Li and Wen

Language

Both of these words relate to patterns. In Chinese civilization from the time of the Han onwards, Wén (文) has held primary importance, partly through the influence of Confucius. Wen has also held importance in the West through the influence of Plato, Aristotle and many others. Wen can be thought of as human-constructed cultural patterns that occur in various places, and conspicuously in Confucian literature. Wen is one way that human beings pass down knowledge and wisdom through the generations. It is simultaneously one of the main vehicles for passing down culturally conditioned delusions. The word Lǐ (理) can be used as a compliment to Wen, but also as a contrast.

The Analects of Confucius can be taken as an analogy for Wen. The analects represent a mechanism by which the thought patterns of the past can be transmitted forwards and conveyed to others. We have this cultural facet in the West as well – if we want to know about something we often turn to a book. Indeed, our western religions are often described as “religions of a book”.

On face of it, Li is a similar thing to Wen, but the book of Li is not made of paper – it is the whole of Nature. Li does not originate from a person (however eminent), but directly from the Dao. In one sense, this makes Li a more reliable source than Wen.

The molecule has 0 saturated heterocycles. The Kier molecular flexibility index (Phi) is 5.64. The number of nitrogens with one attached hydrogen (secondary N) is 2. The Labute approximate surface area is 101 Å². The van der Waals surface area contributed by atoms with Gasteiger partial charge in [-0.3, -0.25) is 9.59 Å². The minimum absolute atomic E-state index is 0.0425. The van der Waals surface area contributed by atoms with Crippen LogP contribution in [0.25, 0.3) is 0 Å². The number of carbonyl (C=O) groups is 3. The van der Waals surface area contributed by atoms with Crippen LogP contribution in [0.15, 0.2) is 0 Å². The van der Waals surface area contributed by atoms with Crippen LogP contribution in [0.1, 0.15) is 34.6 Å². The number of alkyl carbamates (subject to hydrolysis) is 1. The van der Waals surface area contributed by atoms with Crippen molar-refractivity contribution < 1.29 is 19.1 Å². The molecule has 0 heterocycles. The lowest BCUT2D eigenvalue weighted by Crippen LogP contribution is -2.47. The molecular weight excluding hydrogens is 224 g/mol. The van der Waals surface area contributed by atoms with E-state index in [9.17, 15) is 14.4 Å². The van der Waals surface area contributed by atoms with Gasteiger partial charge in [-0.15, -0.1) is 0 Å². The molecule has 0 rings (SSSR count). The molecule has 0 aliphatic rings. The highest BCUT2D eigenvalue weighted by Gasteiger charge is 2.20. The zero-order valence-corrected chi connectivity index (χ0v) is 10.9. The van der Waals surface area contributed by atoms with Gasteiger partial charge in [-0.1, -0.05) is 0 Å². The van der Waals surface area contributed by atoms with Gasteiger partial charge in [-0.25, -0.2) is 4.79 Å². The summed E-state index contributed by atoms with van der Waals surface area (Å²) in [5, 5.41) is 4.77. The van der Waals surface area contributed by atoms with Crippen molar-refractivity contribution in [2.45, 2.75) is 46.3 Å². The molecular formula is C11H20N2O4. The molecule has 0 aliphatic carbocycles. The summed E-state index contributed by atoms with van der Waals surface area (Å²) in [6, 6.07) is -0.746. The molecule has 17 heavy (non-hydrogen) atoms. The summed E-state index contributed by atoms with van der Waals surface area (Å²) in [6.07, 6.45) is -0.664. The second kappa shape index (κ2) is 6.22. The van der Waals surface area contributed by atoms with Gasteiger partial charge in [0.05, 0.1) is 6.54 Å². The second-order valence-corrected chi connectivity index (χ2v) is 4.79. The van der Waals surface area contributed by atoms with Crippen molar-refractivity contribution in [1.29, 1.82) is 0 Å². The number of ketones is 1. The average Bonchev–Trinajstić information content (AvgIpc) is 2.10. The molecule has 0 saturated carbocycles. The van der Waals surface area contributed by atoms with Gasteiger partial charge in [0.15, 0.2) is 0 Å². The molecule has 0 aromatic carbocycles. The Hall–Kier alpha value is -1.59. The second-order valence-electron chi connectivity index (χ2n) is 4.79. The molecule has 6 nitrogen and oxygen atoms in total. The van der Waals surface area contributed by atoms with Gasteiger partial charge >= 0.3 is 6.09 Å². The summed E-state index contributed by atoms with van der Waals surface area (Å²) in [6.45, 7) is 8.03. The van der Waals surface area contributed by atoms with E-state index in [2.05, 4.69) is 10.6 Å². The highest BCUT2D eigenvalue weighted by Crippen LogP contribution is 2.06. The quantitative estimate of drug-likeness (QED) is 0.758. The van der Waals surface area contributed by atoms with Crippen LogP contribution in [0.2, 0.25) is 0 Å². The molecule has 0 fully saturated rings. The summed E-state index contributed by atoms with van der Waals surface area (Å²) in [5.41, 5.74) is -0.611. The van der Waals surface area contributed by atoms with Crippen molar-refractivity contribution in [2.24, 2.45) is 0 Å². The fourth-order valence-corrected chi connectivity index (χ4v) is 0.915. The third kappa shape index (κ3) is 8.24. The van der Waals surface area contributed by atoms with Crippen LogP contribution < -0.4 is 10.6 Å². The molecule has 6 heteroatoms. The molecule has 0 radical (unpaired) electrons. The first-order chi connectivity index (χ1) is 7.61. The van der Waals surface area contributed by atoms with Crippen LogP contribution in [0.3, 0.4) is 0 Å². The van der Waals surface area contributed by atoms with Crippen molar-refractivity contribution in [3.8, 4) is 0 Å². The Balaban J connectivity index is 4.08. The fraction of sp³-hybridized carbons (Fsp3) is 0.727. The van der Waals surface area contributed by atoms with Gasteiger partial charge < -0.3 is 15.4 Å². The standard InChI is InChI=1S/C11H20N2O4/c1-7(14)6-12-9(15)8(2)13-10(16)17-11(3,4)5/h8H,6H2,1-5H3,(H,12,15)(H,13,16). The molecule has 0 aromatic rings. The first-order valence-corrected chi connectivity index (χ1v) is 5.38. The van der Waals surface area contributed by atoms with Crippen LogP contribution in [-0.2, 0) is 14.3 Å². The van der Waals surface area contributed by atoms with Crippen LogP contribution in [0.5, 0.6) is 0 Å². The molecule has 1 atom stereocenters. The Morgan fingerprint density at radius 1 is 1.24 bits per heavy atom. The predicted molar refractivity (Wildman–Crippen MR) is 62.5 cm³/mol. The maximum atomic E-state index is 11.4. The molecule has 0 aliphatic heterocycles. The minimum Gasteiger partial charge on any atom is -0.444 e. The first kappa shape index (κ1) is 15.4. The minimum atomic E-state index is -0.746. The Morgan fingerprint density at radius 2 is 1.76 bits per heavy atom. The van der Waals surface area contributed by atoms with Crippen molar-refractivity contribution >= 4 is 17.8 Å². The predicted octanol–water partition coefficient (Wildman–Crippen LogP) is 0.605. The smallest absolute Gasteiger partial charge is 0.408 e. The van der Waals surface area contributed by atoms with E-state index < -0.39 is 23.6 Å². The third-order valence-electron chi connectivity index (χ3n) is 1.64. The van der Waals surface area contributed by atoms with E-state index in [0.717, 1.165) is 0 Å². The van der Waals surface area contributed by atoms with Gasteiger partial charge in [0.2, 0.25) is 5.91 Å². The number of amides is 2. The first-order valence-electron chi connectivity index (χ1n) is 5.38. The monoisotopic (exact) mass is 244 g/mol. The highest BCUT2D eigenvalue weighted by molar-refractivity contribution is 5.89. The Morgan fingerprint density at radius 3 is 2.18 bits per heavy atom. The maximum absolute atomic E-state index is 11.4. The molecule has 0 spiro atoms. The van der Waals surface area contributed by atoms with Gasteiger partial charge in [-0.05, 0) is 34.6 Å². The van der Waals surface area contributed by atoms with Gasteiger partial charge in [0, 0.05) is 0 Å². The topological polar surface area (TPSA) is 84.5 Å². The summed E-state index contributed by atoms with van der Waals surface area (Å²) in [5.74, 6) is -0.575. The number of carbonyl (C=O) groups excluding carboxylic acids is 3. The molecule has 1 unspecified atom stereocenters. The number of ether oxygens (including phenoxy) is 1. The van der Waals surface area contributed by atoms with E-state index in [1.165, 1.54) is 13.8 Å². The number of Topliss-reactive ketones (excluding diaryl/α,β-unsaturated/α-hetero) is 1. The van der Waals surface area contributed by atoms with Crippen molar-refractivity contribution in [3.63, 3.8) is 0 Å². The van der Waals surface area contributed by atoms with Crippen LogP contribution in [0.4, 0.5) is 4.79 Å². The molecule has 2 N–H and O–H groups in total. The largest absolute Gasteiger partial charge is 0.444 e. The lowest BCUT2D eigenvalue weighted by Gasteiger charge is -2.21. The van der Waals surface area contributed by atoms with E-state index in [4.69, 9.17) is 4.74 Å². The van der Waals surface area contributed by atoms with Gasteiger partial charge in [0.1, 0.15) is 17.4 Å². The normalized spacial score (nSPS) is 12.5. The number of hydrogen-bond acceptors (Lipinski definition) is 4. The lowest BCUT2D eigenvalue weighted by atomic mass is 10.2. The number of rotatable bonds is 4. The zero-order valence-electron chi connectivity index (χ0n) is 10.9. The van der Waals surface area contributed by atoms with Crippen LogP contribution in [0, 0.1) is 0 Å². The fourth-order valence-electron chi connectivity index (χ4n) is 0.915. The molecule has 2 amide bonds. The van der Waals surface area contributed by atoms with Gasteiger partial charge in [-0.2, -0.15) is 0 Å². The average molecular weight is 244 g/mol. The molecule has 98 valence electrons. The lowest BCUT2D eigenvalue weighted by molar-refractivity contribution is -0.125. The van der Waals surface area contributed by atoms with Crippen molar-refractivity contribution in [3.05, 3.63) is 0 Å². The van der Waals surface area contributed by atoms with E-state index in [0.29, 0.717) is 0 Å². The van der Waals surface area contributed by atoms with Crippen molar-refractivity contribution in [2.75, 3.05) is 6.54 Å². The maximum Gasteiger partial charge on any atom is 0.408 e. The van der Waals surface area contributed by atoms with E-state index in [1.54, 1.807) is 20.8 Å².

In mythology, Li can be thought of as being the patterns of Nuwa, and Wen as being the patterns of Fu Xi. Some of the Wen patterns can be useful, while others are delusional/misleading, even though they may seem convincing.

Part of Daoist practice is the mitigation of the dominance of Wen in a person’s life, and merging with the Dao so that Li can come to the fore. In contrast to the variable situation with Wen, Li patterns are always reliable, though their utility can take more effort.

When approaching Daoism, it is natural to turn immediately to books and start reading. There is some value to this, but on the other hand there is the pitfall that you end up learning Daoism, not doing it. This is also true of the various schools of Daoism – they are not exclusive clubs, but rather the collected Wen and associated Li of Daoist masters of the past. In setting out upon The Great Way, books and schools are less important than you might initially think. This is not to say that they have no value, but rather that Nature has more, and doing Daoism has far more value than learning Daoism.

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